KYIV - Ukraine and Russia accused each other of blowing up a dam and causing widespread flooding in southern Ukraine, while Russia said it had thwarted another Ukrainian offensive in eastern Donetsk and inflicted heavy losses.
A vast Soviet-era dam in the Russian controlled part of southern Ukraine was blown up on Tuesday, unleashing a flood of water across the war zone, according to both Ukrainian and Russian forces.
There were immediate fears that the torrent of water could flood parts of the southern city of Kherson as well as 80 other settlements.
At least 22,000 people were believed to be at risk from the flood threat as millions of litres of water gushed out of the dam.
Evacuations of civilians were already underway after the “ecocide” attack amid reports that some parts of Kherson and villages were already under water.
One river was reported to be rising at 15cm an hour as Russia was being increasingly blamed for the dam breach as the expected widespread flooding could hamper a major Ukrainian counter-offensive.
The Russian-controlled Ukrainian town of Nova Kakhovka was under water by midday, the Russian state news agency TASS cited the Russian-installed mayor as saying on Tuesday, after water levels were said to have risen ten metres.
At least 300 homes were reported to have been evacuated, with similar emergency operations in a number of settlements in the Nova Kakhovka district, according to local officials.
Concerns were also raised that the huge surge in water could affect safety at the Zaporizhzhia Nuclear Power plant controlled by Russian forces.
There were reports that homes on the left bank of the giant Dnipro River were flooding, cattle drowning and that water levels could reach critical highs around midday.
Ukraine’s president Volodymyr Zelensky ordered an emergency meeting of his National Security and Defence Council and blamed the attack on the “Russian terrorists”.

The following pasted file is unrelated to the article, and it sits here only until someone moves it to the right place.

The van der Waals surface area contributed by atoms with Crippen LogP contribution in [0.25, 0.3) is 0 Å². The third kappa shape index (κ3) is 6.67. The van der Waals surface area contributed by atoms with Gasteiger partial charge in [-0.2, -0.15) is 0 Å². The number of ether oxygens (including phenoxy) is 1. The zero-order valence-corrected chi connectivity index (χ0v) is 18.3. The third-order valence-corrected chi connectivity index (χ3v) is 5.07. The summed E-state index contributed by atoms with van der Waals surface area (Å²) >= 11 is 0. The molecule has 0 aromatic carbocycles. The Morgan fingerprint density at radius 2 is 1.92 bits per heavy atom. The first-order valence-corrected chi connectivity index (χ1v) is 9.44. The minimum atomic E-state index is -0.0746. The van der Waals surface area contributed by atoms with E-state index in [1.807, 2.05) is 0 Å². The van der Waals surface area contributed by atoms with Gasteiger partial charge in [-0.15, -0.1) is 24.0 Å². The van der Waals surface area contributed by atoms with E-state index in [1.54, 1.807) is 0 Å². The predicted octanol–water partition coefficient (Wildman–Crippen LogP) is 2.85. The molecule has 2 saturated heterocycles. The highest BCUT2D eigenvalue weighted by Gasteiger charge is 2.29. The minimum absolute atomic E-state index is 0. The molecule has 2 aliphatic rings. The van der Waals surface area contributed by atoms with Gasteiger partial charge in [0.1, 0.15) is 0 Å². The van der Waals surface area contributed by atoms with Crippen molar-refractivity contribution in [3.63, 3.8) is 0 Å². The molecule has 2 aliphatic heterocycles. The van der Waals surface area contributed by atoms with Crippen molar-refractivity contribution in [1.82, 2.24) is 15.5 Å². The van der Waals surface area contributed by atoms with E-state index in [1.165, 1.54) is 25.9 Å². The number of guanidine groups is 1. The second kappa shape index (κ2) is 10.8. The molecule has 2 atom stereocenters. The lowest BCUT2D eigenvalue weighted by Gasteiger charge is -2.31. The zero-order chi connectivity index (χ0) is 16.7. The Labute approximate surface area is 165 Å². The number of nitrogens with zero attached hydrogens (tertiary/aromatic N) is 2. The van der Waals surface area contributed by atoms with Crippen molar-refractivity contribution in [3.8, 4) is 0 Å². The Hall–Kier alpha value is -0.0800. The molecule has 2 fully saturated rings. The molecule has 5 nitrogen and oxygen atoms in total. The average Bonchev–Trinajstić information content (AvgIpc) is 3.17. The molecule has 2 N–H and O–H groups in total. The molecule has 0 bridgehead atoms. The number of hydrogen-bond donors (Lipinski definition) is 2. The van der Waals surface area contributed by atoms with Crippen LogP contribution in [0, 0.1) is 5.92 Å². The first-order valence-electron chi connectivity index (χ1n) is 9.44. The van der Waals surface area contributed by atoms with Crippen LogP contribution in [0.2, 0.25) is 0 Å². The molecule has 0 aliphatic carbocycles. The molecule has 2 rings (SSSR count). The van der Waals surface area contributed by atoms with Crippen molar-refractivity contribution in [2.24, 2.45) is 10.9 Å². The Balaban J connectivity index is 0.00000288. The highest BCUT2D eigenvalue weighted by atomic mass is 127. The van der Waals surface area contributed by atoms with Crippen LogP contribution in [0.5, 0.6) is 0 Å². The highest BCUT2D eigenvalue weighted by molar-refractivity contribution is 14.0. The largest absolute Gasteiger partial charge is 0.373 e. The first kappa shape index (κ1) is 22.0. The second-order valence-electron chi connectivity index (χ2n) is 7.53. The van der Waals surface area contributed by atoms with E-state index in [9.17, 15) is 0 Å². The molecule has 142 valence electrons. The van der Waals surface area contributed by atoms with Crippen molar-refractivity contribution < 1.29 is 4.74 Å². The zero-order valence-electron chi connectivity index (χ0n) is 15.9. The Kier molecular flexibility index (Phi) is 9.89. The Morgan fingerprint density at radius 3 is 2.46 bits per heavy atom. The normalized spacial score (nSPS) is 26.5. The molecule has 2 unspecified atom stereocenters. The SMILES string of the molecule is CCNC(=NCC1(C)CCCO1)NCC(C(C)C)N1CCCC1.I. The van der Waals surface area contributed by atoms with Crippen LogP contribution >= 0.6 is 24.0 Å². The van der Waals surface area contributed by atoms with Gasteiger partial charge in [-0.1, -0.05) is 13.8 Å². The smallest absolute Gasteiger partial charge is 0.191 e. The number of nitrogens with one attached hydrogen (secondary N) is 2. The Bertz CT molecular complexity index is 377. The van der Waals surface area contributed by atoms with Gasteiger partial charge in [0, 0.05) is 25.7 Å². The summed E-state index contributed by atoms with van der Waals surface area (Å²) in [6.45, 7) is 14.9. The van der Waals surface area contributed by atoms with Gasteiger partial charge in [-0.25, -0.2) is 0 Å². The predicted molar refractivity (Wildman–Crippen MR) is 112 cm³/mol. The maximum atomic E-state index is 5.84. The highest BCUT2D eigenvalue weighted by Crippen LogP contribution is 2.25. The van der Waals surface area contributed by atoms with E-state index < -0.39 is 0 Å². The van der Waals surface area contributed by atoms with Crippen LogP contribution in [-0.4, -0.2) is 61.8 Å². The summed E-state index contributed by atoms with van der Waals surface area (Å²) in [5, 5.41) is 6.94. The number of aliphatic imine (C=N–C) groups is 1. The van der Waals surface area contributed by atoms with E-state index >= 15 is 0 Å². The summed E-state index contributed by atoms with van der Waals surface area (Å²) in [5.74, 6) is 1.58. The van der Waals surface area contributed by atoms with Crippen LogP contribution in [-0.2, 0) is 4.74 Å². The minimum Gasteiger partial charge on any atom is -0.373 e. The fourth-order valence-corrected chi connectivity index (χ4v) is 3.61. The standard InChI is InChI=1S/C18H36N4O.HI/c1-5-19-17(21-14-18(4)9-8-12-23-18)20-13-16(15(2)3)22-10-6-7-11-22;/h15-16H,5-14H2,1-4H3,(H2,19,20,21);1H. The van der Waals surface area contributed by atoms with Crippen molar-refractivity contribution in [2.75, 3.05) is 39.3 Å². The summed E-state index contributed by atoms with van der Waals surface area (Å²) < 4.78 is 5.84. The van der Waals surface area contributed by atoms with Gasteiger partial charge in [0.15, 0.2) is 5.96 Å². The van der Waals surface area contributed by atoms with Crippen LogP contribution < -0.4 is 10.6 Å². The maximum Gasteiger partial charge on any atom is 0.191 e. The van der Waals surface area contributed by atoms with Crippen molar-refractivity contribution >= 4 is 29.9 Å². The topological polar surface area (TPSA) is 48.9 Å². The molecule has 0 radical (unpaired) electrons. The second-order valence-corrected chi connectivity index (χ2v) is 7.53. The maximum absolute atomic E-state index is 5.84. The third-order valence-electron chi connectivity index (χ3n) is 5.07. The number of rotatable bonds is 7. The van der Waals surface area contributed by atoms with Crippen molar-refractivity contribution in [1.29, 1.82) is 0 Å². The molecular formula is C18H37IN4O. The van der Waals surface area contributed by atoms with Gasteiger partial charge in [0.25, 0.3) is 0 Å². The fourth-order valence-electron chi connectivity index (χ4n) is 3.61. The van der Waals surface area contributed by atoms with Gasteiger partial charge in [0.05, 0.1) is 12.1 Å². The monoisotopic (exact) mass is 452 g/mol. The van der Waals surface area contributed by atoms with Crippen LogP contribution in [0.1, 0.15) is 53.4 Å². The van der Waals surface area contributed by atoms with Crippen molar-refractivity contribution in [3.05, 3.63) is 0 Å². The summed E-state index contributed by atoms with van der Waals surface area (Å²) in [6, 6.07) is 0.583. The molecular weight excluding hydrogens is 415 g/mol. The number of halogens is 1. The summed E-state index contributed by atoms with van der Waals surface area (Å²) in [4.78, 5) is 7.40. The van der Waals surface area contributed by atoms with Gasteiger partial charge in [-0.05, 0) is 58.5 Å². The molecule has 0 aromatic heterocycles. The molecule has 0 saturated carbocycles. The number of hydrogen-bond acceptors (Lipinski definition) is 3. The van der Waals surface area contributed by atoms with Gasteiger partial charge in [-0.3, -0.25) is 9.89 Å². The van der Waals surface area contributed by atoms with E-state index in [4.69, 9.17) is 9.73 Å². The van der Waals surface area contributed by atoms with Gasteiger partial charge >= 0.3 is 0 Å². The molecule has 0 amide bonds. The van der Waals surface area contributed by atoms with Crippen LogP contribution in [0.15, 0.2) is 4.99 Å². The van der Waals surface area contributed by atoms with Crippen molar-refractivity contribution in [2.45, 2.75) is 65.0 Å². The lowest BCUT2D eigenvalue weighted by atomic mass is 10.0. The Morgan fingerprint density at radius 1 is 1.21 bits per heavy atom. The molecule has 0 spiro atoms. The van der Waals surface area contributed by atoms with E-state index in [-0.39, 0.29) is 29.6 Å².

Kherson’s regional head Oleksandr Prokudin also accused Moscow of committing “yet another act of terror” and warned that water levels in the Dnipro River will be “critical” within five hours.
He added that evacuation of civilians in at risk areas had already started on the Ukrainian-controlled right/western bank of the vast river, and urged similar action on the eastern Russian-seized side.
Britain blamed the dam breach on Vladimir Putin’s invasion, though stopped short at this stage of directly saying that the Russians had blown it up.
EU president Charles Michel said it was a “war crime,” adding: “We will hold Russia and its proxies accountable.”
Military experts said the flood of water could destroy some Russian defences but also hinder the long-awaited Ukrainian counter-offensive which some reports suggested was now underway.
Both sides blamed the other for destroying the dam.
Russian forces blew up the dam "in a panic", Ukraine's military intelligence agency said on Tuesday, amid reports that Kyiv forces could have used its road for a major counter-offensive.
"The occupiers blew up the dam of the Kakhovka Reservoir in a panic - this is an obvious act of terrorism and a war crime, which will be evidence in an international tribunal," it said in a statement on Telegram
Unverified videos on social media showed a series of intense explosions around the Kakhovka dam. A video posted by Ukrainian President Volodymyr Zelensky showed water pouring through the dam.
The dam, 30 metres (yards) tall and 3.2 km (2 miles) long, was built in 1956 on the Dnipro river as part of the Kakhovka hydroelectric power plant.
It holds an 18 km3 reservoir which also supplies water to the Crimean peninsula, annexed by Russia in 2014, and to the Zaporizhzhia nuclear plant, which is also under Russian control.